1. Combustion Safety
The motto of BPI is, “First, do no harm…to life, limb or property.” If your house has any combustion appliances in it, assessing their safety and suitability should be the first thing the energy auditor does after the initial walkthrough. Often, a home energy auditor is the only person who looks at your house as a system and can tell you if there might be problems such as backdrafting that could put carbon monoxide in your home. A good combustion safety test will include checking for spillage of natural draft combustion appliances, the content of the exhaust gases in furnaces and water heaters, and worst case depressurization of the combustion appliance zone (CAZ).
2. Building Envelope
The building envelope is the boundary between conditioned and unconditioned spaces. It has two key components: the air barrier and the insulation, which need to go completely around the house and be touching each other. The home energy auditor you choose should check all three parts of the building envelope:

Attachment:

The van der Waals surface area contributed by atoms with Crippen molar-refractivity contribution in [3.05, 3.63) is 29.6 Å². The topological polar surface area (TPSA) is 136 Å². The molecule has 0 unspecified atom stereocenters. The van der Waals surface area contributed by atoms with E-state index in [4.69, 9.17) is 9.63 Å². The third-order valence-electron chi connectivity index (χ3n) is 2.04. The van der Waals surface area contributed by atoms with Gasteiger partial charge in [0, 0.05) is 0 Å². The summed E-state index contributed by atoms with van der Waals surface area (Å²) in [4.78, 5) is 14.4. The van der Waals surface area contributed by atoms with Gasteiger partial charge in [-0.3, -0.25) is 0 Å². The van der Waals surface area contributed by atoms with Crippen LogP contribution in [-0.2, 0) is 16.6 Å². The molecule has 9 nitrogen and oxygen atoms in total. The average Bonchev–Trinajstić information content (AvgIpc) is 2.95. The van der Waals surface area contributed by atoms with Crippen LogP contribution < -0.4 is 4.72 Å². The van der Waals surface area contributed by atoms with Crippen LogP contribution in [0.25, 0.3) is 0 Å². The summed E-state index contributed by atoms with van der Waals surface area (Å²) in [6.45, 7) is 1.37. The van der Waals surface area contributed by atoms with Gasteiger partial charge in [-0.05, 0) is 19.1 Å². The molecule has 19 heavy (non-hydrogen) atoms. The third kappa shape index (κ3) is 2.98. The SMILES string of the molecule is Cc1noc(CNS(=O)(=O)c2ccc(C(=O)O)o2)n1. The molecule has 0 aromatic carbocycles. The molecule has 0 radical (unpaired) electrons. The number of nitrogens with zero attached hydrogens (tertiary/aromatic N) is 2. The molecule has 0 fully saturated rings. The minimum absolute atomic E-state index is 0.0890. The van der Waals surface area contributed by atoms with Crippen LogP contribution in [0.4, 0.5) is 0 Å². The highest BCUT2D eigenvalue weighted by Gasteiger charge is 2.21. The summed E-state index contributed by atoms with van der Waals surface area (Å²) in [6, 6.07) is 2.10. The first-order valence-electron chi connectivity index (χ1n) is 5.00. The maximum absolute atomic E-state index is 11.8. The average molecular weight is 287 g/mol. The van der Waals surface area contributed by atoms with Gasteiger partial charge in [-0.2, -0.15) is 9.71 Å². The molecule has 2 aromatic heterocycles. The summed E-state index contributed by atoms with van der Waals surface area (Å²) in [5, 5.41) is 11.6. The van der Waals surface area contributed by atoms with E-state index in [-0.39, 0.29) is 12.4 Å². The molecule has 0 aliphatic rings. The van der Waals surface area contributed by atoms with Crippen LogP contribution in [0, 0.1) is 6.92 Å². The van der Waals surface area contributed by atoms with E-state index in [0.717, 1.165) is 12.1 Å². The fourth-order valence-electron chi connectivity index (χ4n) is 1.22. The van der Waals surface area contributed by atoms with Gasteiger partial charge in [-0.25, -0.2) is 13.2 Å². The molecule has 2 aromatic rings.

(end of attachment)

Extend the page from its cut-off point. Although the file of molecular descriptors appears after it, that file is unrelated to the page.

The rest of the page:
- Integrity of the air barrier
- Adequacy of insulation levels
- Alignment of insulation with air barrier
When insulation is installed without an air barrier, it won’t do its job. Most types of insulation do not stop air leakage, so one thing the energy auditor will do is look for proper alignment of insulation and air barrier throughout the house.
The energy auditor will also look for proper levels of insulation (wherever visible) and check for the existence of insulation behind walls. They’ll check the integrity of the air barrier in two ways: a visual inspection and a Blower Door test. The former tells where the big air leaks are, and the latter quantifies the total amount of air leakage in the house. The auditor can use the Blower Door as a diagnostic tool to locate air leaks, too.